Make sure the student’s cameras are on so you can see them.
I once had a student try to tune in to the distance learning class and then leave the room…for the whole class.
However, there has been a lot of conversation about why some students are uncomfortable having the camera on. If this is the case, IT IS OKAY…but you need to have some type of agreement with that student to prove that they are still actively engaging.
This will come down to an individual conversation and relationships, relationships, relationships.
Also, make sure the students all know to mute their microphones when they’re not speaking. Background noise will get old really quickly. You can do this for all students at once, but if you are having a conversational activity, it is easier to give the students the free reign to control their own mics.
From here, you need to know your students to decide what will work best.
I have done different things during distance learning depending on the nature of what I wanted them to achieve.
I have done a full class, where everyone is in one Google Hangout. That was good if everyone was discussing a topic (in my class, we used Google Hangouts to discuss the results of the surveys they would complete for homework in between the in-person class and then the distance learning class).
I have also broken the students into groups. They each go into their own chat and would invite me as well, so I would pop in and out of each one to see where they were with things and answer any questions that would come about.
Also, a good idea when planning this out is to utilize the internet!
It’s literally right there in front of everyone. Scavenger hunts are good. Everyone can be part of the chat but searching for things in another tab. You can see their faces as they do it and can tell quickly who is engaging and who isn’t.
Don’t be afraid to call on students who may be distracted. It only takes a time or two before they realize that even though they’re on their couch, you’re still doing something.
Also, don’t try to have them live on the chat all day long if you can help it. I spoke with a teacher in Hong Kong who said that some teachers are on week six (at the time) of doing just that: online school as if it was live in the classroom. He said that EVERYONE was absolutely exhausted in every sense of the word and it just couldn’t be sustained much longer.
If you’re scrambling still to figure out a happy medium, consider an inquiry project. Your students will have a lot to say each time you speak, especially if you give them a list of questions they need to answer (and create) as time moves forward, that’s for sure!
Interruptions can…and will…happen
I’ll never forget it. I was on a Google Hangout with a small group of my students discussing their last-minute preparations for their final projects. I had gone into the bedroom and shut the door, which was supposed to be the universal signal for “Mommy is working right now”.
I guess the memo got lost that day.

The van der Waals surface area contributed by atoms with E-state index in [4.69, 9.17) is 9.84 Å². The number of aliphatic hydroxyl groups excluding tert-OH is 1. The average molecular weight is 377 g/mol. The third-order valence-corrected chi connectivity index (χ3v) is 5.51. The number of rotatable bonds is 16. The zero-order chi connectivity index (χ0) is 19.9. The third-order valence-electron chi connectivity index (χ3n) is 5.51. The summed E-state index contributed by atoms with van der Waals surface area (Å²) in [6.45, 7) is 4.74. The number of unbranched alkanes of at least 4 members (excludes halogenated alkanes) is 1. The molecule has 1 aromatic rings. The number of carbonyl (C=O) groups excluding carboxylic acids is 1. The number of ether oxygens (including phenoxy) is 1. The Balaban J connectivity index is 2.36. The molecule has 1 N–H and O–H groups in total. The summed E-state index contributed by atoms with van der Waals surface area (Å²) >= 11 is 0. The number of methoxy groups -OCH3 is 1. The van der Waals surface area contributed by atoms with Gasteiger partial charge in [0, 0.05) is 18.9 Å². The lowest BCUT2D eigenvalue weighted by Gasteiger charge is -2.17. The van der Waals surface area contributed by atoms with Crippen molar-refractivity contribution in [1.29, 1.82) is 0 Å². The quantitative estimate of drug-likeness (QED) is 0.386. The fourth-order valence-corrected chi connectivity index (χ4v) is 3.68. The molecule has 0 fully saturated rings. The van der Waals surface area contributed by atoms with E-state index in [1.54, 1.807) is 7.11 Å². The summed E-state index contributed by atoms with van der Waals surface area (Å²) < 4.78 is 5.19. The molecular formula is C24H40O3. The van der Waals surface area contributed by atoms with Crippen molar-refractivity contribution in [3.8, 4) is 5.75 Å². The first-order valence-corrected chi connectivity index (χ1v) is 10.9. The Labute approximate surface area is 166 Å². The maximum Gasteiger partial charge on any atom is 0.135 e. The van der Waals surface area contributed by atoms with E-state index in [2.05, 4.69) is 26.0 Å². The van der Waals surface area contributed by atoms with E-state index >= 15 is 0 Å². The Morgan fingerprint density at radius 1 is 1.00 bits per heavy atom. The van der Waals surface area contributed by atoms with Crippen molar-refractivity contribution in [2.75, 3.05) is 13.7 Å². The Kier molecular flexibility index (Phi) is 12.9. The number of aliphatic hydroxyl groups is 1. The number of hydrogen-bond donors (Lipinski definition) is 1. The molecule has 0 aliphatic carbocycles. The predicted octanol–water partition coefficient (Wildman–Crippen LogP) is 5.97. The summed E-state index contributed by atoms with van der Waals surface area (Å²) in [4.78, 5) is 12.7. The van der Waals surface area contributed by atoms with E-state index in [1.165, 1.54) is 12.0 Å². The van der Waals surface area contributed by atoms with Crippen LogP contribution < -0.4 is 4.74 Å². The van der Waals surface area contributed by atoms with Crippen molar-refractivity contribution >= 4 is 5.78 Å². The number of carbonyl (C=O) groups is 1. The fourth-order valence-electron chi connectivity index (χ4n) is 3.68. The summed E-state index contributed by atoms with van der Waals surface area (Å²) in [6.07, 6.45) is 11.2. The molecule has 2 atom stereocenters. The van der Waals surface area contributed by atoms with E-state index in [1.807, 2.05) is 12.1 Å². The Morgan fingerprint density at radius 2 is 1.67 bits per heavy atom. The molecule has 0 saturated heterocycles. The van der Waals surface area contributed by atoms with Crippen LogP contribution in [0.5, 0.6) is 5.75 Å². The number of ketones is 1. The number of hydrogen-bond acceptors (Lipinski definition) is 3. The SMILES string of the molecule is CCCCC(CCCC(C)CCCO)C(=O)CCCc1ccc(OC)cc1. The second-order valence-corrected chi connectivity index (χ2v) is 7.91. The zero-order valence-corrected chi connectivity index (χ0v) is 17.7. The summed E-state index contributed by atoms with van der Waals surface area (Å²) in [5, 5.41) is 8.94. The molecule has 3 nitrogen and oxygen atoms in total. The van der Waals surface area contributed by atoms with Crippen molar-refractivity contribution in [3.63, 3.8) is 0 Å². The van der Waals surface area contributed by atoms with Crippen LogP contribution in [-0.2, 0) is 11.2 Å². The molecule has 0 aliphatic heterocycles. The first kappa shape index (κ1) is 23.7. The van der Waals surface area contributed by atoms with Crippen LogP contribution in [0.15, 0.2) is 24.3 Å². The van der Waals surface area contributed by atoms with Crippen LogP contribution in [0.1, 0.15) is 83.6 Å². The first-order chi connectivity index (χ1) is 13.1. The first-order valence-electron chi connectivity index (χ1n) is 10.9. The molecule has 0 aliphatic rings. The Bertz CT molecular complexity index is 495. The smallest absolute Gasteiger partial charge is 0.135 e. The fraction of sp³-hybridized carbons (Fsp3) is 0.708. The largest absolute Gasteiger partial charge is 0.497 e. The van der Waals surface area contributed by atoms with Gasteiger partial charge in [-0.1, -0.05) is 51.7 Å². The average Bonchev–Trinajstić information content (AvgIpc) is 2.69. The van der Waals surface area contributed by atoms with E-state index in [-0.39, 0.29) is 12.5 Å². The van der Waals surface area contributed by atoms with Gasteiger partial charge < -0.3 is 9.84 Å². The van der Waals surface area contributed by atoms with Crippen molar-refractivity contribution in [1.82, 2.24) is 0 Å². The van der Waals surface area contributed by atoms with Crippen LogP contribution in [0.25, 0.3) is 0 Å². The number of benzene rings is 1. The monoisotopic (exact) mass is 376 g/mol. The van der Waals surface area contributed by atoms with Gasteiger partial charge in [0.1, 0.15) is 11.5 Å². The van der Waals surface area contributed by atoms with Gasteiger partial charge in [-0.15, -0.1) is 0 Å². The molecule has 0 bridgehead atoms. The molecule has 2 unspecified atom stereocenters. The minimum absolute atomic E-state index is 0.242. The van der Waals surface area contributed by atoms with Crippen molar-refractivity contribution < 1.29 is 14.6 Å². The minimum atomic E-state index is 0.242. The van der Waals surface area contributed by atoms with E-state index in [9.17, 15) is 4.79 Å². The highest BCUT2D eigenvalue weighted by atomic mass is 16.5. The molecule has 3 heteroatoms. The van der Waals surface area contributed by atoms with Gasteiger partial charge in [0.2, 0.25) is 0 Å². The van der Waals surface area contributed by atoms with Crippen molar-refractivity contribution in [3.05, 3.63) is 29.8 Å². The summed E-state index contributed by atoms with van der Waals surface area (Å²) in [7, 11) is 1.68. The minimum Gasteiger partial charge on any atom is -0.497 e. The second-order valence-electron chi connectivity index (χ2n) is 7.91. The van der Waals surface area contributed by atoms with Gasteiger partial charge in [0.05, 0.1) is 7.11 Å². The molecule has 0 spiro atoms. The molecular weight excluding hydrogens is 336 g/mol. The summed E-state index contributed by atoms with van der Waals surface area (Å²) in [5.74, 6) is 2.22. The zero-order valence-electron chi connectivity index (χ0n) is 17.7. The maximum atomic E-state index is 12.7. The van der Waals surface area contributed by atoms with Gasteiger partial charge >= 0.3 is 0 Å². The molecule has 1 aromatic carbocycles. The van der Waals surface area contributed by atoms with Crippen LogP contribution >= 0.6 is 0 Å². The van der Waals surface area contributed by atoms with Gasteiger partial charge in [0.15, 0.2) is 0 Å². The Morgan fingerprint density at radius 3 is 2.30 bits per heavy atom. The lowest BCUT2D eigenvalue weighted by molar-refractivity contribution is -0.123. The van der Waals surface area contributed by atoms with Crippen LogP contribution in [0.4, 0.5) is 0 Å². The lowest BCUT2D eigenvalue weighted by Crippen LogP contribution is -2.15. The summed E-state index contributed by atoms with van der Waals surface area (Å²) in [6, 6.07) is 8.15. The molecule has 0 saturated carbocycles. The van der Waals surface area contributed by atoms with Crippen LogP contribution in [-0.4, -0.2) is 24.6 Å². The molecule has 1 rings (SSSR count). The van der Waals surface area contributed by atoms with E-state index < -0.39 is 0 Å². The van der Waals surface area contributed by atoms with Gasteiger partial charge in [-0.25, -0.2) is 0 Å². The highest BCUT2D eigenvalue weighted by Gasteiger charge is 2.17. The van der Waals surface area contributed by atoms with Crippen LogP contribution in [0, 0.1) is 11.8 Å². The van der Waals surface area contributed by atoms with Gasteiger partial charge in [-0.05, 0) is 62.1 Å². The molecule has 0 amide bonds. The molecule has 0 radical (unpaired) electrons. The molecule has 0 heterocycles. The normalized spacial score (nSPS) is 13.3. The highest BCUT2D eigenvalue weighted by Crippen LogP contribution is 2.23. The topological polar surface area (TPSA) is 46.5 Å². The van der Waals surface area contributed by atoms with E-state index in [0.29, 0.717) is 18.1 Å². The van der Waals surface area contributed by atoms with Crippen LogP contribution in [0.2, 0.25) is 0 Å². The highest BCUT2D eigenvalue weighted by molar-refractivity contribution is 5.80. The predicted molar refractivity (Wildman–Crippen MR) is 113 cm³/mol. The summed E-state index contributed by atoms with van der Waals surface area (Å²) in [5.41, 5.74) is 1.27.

My kids bust into the room, about age 5 and 3 at that point, in some type of savage fight that only two little boys can have.
I wish it was over something epic.
I then spent the next 30 seconds to a minute holding my laptop as I ran around the room, tried to quiet them down, boot them back out into the hallway, and still keep a conversation going with my students.
Needless to say, all of that failed.
My students were in stitches laughing.
I might have even broken a sweat.
The takeaway? It was the best live birth control I could have given them at the moment.
Interruptions are going to happen. Guess what? It’s going to happen on their end, too.
The best you can do is attempt to keep them to a minimum and also be flexible.
Don’t make your student embarrassed or feel bad if all of a sudden their 140 pound Golden Retriever wants to join in the conversation.
Address it in a lighthearted way and move on.
Remember, at the end of the day you already know your students. You know which one is going to do every single thing you ask.
You know which one is going to be attempting to play video games the entire time.
You also know which one is going to claim every single technological issue that can possibly arise.
Let me tell you something though: this is also new to the kids. They might surprise you. They are just as uncomfortable as you are.
Their parents and siblings and dogs are home with them, just as yours are.
It’s like the stillness of the first day of school, but you already know your kids.
It’s like the first day of a new school, where everything is new so there’s excitement and also a little trepidation, but you already know your kids.
I promise you…it’s going to be fine!
Reaching Reluctant Learners at Home
Just reading that segway, so many of us have specific faces that pop into our minds.
Each one of our students has their own personal story, but some of them tug at our heartstrings more than others.
We know the students who we worry about when they’re not with us. The ones that we lay awake at night thinking about, wondering if there is anything we can do differently for them.
When school is closed for an extended period of time, be it in a natural emergency or for school vacation, it is especially stressful as teachers often struggle to find ways to keep in communication with these students.
If there is an expectation that work is completed during this time, it adds an extra layer of angst.